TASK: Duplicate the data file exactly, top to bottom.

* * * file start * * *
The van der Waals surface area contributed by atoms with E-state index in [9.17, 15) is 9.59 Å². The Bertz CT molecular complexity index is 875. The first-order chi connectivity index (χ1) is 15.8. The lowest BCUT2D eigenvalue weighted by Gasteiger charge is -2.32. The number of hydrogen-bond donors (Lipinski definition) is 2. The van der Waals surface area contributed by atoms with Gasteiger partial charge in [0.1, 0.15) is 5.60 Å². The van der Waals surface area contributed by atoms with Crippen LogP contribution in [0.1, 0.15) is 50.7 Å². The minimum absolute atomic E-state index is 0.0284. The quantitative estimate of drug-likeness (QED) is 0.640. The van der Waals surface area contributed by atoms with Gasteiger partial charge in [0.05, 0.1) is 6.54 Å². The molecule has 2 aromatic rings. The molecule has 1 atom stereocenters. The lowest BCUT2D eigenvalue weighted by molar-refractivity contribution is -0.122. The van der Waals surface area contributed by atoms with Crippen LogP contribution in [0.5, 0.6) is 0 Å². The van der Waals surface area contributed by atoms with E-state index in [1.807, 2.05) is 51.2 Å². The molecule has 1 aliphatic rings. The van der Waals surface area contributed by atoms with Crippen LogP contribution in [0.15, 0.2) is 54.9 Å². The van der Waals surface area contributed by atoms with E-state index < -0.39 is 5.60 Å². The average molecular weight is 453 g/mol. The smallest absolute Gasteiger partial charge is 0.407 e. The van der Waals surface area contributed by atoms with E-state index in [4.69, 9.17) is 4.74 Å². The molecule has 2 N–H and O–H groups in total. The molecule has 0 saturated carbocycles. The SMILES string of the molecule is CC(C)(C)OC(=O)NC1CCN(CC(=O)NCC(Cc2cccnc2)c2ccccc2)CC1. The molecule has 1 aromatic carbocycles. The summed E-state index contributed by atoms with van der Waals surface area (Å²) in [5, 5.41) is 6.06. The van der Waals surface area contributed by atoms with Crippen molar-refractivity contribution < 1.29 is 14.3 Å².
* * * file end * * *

The van der Waals surface area contributed by atoms with E-state index in [9.17, 15) is 9.59 Å². The Bertz CT molecular complexity index is 875. The first-order chi connectivity index (χ1) is 15.8. The lowest BCUT2D eigenvalue weighted by Gasteiger charge is -2.32. The number of hydrogen-bond donors (Lipinski definition) is 2. The van der Waals surface area contributed by atoms with Gasteiger partial charge in [0.1, 0.15) is 5.60 Å². The van der Waals surface area contributed by atoms with Crippen LogP contribution in [0.1, 0.15) is 50.7 Å². The minimum absolute atomic E-state index is 0.0284. The quantitative estimate of drug-likeness (QED) is 0.640. The van der Waals surface area contributed by atoms with Gasteiger partial charge in [0.05, 0.1) is 6.54 Å². The molecule has 2 aromatic rings. The molecule has 1 atom stereocenters. The lowest BCUT2D eigenvalue weighted by molar-refractivity contribution is -0.122. The van der Waals surface area contributed by atoms with Crippen LogP contribution in [0.5, 0.6) is 0 Å². The van der Waals surface area contributed by atoms with E-state index in [1.807, 2.05) is 51.2 Å². The molecule has 1 aliphatic rings. The van der Waals surface area contributed by atoms with Crippen LogP contribution in [0.15, 0.2) is 54.9 Å². The van der Waals surface area contributed by atoms with E-state index < -0.39 is 5.60 Å². The average molecular weight is 453 g/mol. The smallest absolute Gasteiger partial charge is 0.407 e. The van der Waals surface area contributed by atoms with E-state index in [4.69, 9.17) is 4.74 Å². The molecule has 2 N–H and O–H groups in total. The molecule has 0 saturated carbocycles. The SMILES string of the molecule is CC(C)(C)OC(=O)NC1CCN(CC(=O)NCC(Cc2cccnc2)c2ccccc2)CC1. The molecule has 1 aromatic carbocycles. The summed E-state index contributed by atoms with van der Waals surface area (Å²) in [5, 5.41) is 6.06. The van der Waals surface area contributed by atoms with Crippen molar-refractivity contribution < 1.29 is 14.3 Å².